BPS’s Landscape Policy Protects People and Environment


Birmingham Public School's pesticide policy protects dandelions, like the ones pictured.  PHOTO / CAROLINE SQUATRITO

Birmingham Public School’s pesticide policy protects dandelions, like the ones pictured. PHOTO / CAROLINE SQUATRITO

In a sea of gold and green, hundreds upon hundreds of dandelions spot the lawn surrounding Seaholm.

   These yellow-flowered plants, their petals soon to be replaced by seeds, stand strong between blades of grass due to the Birmingham district’s landscaping policy. Across Birmingham schools, according to Assistant Manager of Operations for BPS, Matthew Hess, the administration avoids using both herbicides and insecticides.

   Still, there are exceptions to every rule.

   “We use a very limited amount [of weed killers] in some sports turf areas,” Hess said. “[We use insecticides] only in very specific situations where there may be a level of activity that we cannot control by any other means.”

   According to Michigan Sierra Club Representative, Italia Millan, Birmingham schools is doing the right thing by using these chemicals sparingly. However, she said, they should take it further by cutting pesticide use all together.  

   “People have to understand that weeds are not that bad, at least they don’t cause horrible diseases like the pesticides,” Millan said. “It’s just a mentality thing; people just think weeds are ugly.”

   Pesticides can have a multitude of effects on both the environment and people, according to Italia, depending on the brand on the amount people are exposed to. The Environmental Protection Agency reports that certain brands of pesticides are poisonous to humans.

   According an environmental group known as Beyond Pesticides, there is known evidence that pesticide exposure, even at low levels, can adversely affect a child’s neurological, respiratory, immune, and endocrine system. Pesticides like pyrethrins and pyrethroids, organophosphates and carbamates, are also known to cause or aggravate asthma symptoms.

   MSU Extension Horticulture Educator, Robert Bricault said, however, that pesticide use can be needed.

   “Insecticides, fungicides, herbicides all fall under the category of pesticides. Insecticides could be needed,” Bricault said. “We have some problems with a beetle called the European Chafer and its grub stage can really wipe out a lawn if it’s not watched carefully.”

   Bricault said herbicide use can also be okay, if applied in moderation.

   “Now herbicides, that’s hard to know,” Bricault said. “We would hope people use herbicides at the most useful time, which is in spring when the weeds are small or in the fall when the weeds are moving stuff down into their roots, which makes it easier to kill them. We would hope people would spot treat so that they’re not using as much pesticides.”

   When it comes to fertilizing, both Bricault and Millan agree: fertilizer can be a necessity for lawns, but should only be applied after individuals or businesses know what’s missing from their soil. They can know this by testing their soil for nutrients like phosphorous and nitrogen with a kit available through MSU Extension.

   If people are ignorant of what their soil needs, or fertilize too much, the excess nutrients in the fertilizer could run off into local water systems and cause an abundance of algea growth. This is known as Cultural Eutrophication.

   “[Algea] takes oxygen from the lakes and it can affect the fish that live there because they need oxygen too,” Millan said.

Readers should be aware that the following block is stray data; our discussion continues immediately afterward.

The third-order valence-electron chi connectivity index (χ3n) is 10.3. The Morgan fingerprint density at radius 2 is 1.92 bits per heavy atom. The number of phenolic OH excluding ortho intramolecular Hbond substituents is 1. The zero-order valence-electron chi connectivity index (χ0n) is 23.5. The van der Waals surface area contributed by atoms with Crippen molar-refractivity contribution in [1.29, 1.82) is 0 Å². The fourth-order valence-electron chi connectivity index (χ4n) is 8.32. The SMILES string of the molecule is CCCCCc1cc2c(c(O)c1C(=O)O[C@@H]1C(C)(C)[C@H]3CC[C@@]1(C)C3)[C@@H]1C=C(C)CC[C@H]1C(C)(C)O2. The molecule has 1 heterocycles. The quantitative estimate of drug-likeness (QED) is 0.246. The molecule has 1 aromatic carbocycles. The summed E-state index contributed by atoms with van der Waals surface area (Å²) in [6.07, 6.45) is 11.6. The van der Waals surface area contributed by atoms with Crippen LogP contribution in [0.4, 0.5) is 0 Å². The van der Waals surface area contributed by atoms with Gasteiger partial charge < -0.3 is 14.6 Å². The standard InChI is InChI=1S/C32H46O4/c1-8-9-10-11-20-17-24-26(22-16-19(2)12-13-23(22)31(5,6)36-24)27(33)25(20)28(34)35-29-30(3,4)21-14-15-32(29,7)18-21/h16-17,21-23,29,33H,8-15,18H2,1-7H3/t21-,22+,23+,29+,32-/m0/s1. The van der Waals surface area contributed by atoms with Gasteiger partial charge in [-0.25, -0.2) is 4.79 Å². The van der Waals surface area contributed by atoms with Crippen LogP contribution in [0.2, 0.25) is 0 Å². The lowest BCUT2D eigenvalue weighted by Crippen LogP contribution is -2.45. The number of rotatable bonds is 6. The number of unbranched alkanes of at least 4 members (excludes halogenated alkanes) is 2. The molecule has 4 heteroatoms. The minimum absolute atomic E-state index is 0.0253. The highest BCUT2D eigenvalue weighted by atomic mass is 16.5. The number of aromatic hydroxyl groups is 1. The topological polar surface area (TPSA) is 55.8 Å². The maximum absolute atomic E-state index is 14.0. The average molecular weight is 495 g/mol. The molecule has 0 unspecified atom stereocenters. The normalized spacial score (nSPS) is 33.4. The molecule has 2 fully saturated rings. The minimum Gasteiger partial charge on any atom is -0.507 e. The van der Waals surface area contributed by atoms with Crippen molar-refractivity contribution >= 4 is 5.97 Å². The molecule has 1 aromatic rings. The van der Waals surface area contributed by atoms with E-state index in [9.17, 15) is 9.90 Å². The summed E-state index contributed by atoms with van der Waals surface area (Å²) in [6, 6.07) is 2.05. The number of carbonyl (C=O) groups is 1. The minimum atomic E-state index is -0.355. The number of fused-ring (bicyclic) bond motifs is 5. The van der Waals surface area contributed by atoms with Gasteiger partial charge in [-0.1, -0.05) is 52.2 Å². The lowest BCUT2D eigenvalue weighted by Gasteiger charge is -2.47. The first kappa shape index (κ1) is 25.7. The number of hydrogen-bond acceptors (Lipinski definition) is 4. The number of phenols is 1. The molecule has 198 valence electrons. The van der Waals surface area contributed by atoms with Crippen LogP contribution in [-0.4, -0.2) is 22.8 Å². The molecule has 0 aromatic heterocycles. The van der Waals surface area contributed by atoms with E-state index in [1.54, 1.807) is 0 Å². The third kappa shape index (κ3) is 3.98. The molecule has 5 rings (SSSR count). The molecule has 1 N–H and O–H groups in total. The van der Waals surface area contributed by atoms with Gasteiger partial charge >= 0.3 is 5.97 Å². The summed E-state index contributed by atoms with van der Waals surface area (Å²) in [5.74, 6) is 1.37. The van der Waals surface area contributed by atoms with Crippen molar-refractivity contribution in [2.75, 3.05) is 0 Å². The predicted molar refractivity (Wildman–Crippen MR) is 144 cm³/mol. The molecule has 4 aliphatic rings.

According to Hess, Birmingham Public Schools follow this philosophy and fertilizes, at the most, twice a year.  

   However, chemicals aren’t the only landscaping tools that can have adverse effects on the environment.


   According to Hess, the general lawns on Birmingham District school property are cut down to three inches and mowed weekly by a contracted service called United Landscape.

   Bricault said these three inches are the optimal height for grass.  

   “One of the better ways to keep weeds out of the lawn is to mow high, we see a lot of lawns where people mow very short and it stresses the lawn out,” Bricault said. “Mowing high, upwards of three inches, helps to shade out many of the weeds. It controls them without herbicides, which is pretty cool.”

   Bricault suggests mowing every seven to 10 days, depending on the weather, or taking off one-third of the grass at a time.

   “You have a thicker lawn just by mowing higher,” Bricault said. “It’s best to try and mow so you’re taking off one-third of the grass at a time, but unfortunately it might rain for three or four days and it’ll be much higher than that, but you don’t have much of a choice.”

   Millian agrees with Bricault on the optimal length for grass, however her reasons slightly differ. She said, keeping the grass high and mowing less often is better for the environment, as not as many pollutants are emitted into the atmosphere.

   Pollutants from lawn mowers are the same as from cars, including carbon monoxide, violate organic compounds, and nitrogen oxides said peoplepoweredmachines.com. 

   According to the EPA, all of these pollutants can cause any reactions from chest pain to heart disease to adverse respiratory effects, when people are exposed.

   For Hess and BPS schools, the main driver of landscaping policy is community health.

   “We could use those products.   We choose not to. The spectrum of students, staff, community, etc, that use our facilities is so broad that any products we choose to use – could have an undesirable effect on someone,” Hess said. “The secondary reason is the environmental impact of these products on our community and area.  It’s not worth messing that up further for [the future generation].  If we can make it better before we go, all the better.”

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